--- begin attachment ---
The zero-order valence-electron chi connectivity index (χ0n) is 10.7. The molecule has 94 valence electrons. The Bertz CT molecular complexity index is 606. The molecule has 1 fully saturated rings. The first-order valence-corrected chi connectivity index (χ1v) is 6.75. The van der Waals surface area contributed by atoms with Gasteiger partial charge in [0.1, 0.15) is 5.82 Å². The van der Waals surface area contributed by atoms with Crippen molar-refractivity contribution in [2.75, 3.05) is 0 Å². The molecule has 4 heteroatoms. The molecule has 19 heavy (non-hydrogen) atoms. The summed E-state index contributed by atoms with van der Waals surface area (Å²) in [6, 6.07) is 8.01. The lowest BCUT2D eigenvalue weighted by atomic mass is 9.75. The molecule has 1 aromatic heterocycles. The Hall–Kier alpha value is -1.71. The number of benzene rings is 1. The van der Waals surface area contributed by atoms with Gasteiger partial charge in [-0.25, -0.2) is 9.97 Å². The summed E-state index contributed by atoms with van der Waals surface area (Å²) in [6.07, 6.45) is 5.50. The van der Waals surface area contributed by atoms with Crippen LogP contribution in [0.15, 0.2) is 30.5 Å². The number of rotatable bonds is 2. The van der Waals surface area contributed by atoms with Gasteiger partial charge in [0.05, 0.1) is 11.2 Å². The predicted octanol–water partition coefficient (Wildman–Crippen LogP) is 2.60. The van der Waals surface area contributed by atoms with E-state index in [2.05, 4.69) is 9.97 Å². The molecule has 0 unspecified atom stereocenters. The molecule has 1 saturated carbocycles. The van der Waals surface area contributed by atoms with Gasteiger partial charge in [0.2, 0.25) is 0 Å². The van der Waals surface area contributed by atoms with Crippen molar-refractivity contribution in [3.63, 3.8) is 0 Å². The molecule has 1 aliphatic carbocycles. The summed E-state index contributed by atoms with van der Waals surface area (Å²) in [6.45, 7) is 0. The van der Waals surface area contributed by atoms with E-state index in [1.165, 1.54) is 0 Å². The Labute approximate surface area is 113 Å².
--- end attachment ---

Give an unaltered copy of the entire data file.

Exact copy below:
The zero-order valence-electron chi connectivity index (χ0n) is 10.7. The molecule has 94 valence electrons. The Bertz CT molecular complexity index is 606. The molecule has 1 fully saturated rings. The first-order valence-corrected chi connectivity index (χ1v) is 6.75. The van der Waals surface area contributed by atoms with Gasteiger partial charge in [0.1, 0.15) is 5.82 Å². The van der Waals surface area contributed by atoms with Crippen molar-refractivity contribution in [2.75, 3.05) is 0 Å². The molecule has 4 heteroatoms. The molecule has 19 heavy (non-hydrogen) atoms. The summed E-state index contributed by atoms with van der Waals surface area (Å²) in [6, 6.07) is 8.01. The lowest BCUT2D eigenvalue weighted by atomic mass is 9.75. The molecule has 1 aromatic heterocycles. The Hall–Kier alpha value is -1.71. The number of benzene rings is 1. The van der Waals surface area contributed by atoms with Gasteiger partial charge in [-0.25, -0.2) is 9.97 Å². The summed E-state index contributed by atoms with van der Waals surface area (Å²) in [6.07, 6.45) is 5.50. The van der Waals surface area contributed by atoms with Crippen LogP contribution in [0.15, 0.2) is 30.5 Å². The number of rotatable bonds is 2. The van der Waals surface area contributed by atoms with Gasteiger partial charge in [0.05, 0.1) is 11.2 Å². The predicted octanol–water partition coefficient (Wildman–Crippen LogP) is 2.60. The van der Waals surface area contributed by atoms with E-state index in [2.05, 4.69) is 9.97 Å². The molecule has 0 unspecified atom stereocenters. The molecule has 1 saturated carbocycles. The van der Waals surface area contributed by atoms with Gasteiger partial charge in [0.2, 0.25) is 0 Å². The van der Waals surface area contributed by atoms with Crippen molar-refractivity contribution in [3.63, 3.8) is 0 Å². The molecule has 1 aliphatic carbocycles. The summed E-state index contributed by atoms with van der Waals surface area (Å²) in [6.45, 7) is 0. The van der Waals surface area contributed by atoms with E-state index in [1.165, 1.54) is 0 Å². The Labute approximate surface area is 113 Å².